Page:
'Dagged' hood nope, tunic yes, but look at the examples, its more a scallop than a dag.
Linen coifs, mail hoods over basic secrets or secrets over mail coifs.

Re: Help - 1264 questions

Posted: Fri May 06, 2011 9:15 pm
by IDEEDEE
Yay!! Thanks guys..... Will pass comments on (artist also makes plastic figures I understand, so contributions of knowledge may help him think about doing some 13thC stuff..).

Extra question: Beards? 1260's... From the contemporary images I've hunted out almost all chaps, 'cept elders/counsellors & the odd king, seem to have no facial hair... Would the (very) rough rule of thumb of "clean shaven" (i.e. had a shave some time in the last week or so) for lower classes & most fighting men, but with facial hair (full set) for occasional, older high-ups (possibly the king, but not Simon De Montfort - going by the BL image of his death/mutilation) be ok?

Re: Help - 1264 questions

Posted: Mon May 09, 2011 11:42 am
by Chris T
The fashion for dagging had started (see Maj Bible...where I believe this gambeson is taken from).

Coifs are fine, (even one that look like loafs of bread :-)) and long boots were worn, but ankle boots shoes are a much safer bet, as said above.
Archers (and almost all other classes) were actually legally supposed to have swords!

Artistic or no, the knight should have a helmet: to portray him in a cervallier with mail coil pulled down would probabbly be much more accurate, and you could still get the hair /face thing (if it must be).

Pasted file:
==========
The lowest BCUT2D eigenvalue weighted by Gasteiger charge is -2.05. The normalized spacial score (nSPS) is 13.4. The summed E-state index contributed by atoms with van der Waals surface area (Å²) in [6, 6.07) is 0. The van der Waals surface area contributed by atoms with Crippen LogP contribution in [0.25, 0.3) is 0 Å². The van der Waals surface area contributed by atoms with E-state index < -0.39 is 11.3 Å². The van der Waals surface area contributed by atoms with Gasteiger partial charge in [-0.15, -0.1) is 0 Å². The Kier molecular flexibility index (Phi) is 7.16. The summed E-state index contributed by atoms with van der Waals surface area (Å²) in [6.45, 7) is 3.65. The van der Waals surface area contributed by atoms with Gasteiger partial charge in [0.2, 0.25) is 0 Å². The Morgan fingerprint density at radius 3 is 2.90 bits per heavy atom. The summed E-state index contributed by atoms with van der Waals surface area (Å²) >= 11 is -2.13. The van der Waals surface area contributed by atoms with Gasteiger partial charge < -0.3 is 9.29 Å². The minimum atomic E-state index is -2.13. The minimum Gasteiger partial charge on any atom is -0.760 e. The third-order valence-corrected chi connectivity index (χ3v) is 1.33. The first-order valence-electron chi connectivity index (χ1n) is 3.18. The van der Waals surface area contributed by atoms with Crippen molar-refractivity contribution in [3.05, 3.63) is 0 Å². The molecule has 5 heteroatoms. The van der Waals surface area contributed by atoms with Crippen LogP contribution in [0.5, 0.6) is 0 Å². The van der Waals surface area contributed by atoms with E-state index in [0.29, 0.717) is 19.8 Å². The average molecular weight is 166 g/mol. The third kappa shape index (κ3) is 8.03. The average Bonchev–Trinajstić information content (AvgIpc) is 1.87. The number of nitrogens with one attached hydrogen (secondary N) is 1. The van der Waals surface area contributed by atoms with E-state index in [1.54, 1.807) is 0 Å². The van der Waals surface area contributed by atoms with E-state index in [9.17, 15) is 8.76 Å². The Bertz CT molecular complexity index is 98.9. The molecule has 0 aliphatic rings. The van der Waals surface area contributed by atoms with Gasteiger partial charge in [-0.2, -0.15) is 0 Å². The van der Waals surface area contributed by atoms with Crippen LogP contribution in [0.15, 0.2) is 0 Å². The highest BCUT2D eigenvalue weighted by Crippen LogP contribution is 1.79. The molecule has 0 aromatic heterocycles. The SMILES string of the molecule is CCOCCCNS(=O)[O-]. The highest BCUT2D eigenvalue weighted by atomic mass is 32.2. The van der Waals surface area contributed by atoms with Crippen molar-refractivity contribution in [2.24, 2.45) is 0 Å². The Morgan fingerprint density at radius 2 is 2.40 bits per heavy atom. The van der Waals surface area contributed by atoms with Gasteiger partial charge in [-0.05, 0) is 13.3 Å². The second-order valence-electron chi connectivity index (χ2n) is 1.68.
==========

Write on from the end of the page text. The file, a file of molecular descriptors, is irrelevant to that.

All in all, could be much worse: but they do look a bit like plastic figures........

Re: Help - 1264 questions

Posted: Mon May 09, 2011 12:38 pm
by Colin Middleton
Chris T wrote:Archers (and almost all other classes) were actually legally supposed to have swords!
Hi Chirs,

I've heard things like that for later centuries, but not for the 13th C. Can you please point me toward a reference?

Many thanks

Re: Help - 1264 questions

Posted: Mon May 09, 2011 1:10 pm
by Chris T
I am away from my stuff at the moment, but off the top of my head the Statute of Winchester (among others).

Re: Help - 1264 questions

Posted: Tue May 10, 2011 12:29 pm
by Colin Middleton
That would make sense. I tend to concentrate on the other end of the century!

Thanks

Re: Help - 1264 questions

Posted: Fri May 13, 2011 12:07 am
by Chris T
Assize of Arms 1253:
scilicet, ad
quindecim libratas terrae, unam loricam, capellum ferreum,
gladium, cultellum et equum ; ad decem libratas terrae unum
habergetum, capellum ferreum, gladium et cultellum ; ad
centum solidatas terrae unum purpunctum, capellum ferreum,
gladium, lanceam et cultellum ; ad quadraginta solidatas
terrae, et ep amplius ad centum solidatas terrae, gladium,
arcum, sagittas et cultellum. Qui minus habent quam
quadraginta solidatas terrae, jurati sint ad falces, gisarmas,
cultellos et alia arma minuta. Ad catalla sexaginta marcarum,
unam loricam, capellum ferreum, gladium, cultellum et equum :
ad catalla quadraginta marcarum, unum haubercum, capellum
ferreum, gladium et cultellum ; ad catalla viginti marcarum,
untim purpunctum, capellum ferreum, gladium et cultellum ;
ad catalla novem marcarum, gladium, cultellum, arcum et
sagittas ; ad catalla quadraginta solidorum et eo amplius
usque ad decem marcas, falces, gisarmas et alia arma minuta.
Omnes etiam illi qui possunt habere arcus et sagittas extra
forestam, habeant ; qui vero in forest a, habeant arcus et
pilatos.